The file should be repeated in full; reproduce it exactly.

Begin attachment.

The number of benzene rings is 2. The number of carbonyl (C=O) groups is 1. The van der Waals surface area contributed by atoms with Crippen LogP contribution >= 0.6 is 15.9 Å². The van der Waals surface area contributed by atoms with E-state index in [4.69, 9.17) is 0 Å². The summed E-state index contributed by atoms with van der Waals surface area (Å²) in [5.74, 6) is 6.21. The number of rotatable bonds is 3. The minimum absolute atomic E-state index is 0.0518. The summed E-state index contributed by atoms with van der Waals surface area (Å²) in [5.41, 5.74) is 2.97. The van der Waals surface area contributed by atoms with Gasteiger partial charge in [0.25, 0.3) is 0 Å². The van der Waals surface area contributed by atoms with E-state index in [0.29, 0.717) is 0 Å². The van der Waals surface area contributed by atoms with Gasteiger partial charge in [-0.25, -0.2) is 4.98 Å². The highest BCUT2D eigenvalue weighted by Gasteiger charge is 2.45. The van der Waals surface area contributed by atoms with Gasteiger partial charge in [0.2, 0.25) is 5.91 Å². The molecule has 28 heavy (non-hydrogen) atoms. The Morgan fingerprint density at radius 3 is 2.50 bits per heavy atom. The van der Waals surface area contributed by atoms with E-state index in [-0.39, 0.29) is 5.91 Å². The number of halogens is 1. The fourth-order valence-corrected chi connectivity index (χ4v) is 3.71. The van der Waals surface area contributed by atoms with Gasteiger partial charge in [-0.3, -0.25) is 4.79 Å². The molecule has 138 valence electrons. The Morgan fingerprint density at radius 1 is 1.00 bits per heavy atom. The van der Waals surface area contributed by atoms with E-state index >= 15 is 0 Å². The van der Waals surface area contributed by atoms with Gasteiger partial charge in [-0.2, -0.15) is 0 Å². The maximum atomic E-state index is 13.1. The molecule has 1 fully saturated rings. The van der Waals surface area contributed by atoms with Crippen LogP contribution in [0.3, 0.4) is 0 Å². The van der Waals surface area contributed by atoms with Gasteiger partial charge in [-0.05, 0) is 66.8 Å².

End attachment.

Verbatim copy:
The number of benzene rings is 2. The number of carbonyl (C=O) groups is 1. The van der Waals surface area contributed by atoms with Crippen LogP contribution >= 0.6 is 15.9 Å². The van der Waals surface area contributed by atoms with E-state index in [4.69, 9.17) is 0 Å². The summed E-state index contributed by atoms with van der Waals surface area (Å²) in [5.74, 6) is 6.21. The number of rotatable bonds is 3. The minimum absolute atomic E-state index is 0.0518. The summed E-state index contributed by atoms with van der Waals surface area (Å²) in [5.41, 5.74) is 2.97. The van der Waals surface area contributed by atoms with Gasteiger partial charge in [0.25, 0.3) is 0 Å². The van der Waals surface area contributed by atoms with E-state index in [0.29, 0.717) is 0 Å². The van der Waals surface area contributed by atoms with Gasteiger partial charge in [-0.25, -0.2) is 4.98 Å². The highest BCUT2D eigenvalue weighted by Gasteiger charge is 2.45. The van der Waals surface area contributed by atoms with Gasteiger partial charge in [0.2, 0.25) is 5.91 Å². The molecule has 28 heavy (non-hydrogen) atoms. The Morgan fingerprint density at radius 3 is 2.50 bits per heavy atom. The van der Waals surface area contributed by atoms with E-state index in [-0.39, 0.29) is 5.91 Å². The number of halogens is 1. The fourth-order valence-corrected chi connectivity index (χ4v) is 3.71. The van der Waals surface area contributed by atoms with Gasteiger partial charge in [-0.3, -0.25) is 4.79 Å². The molecule has 138 valence electrons. The Morgan fingerprint density at radius 1 is 1.00 bits per heavy atom. The van der Waals surface area contributed by atoms with E-state index >= 15 is 0 Å². The van der Waals surface area contributed by atoms with Gasteiger partial charge in [-0.2, -0.15) is 0 Å². The maximum atomic E-state index is 13.1. The molecule has 1 fully saturated rings. The van der Waals surface area contributed by atoms with Crippen LogP contribution in [0.3, 0.4) is 0 Å². The van der Waals surface area contributed by atoms with Gasteiger partial charge in [-0.05, 0) is 66.8 Å².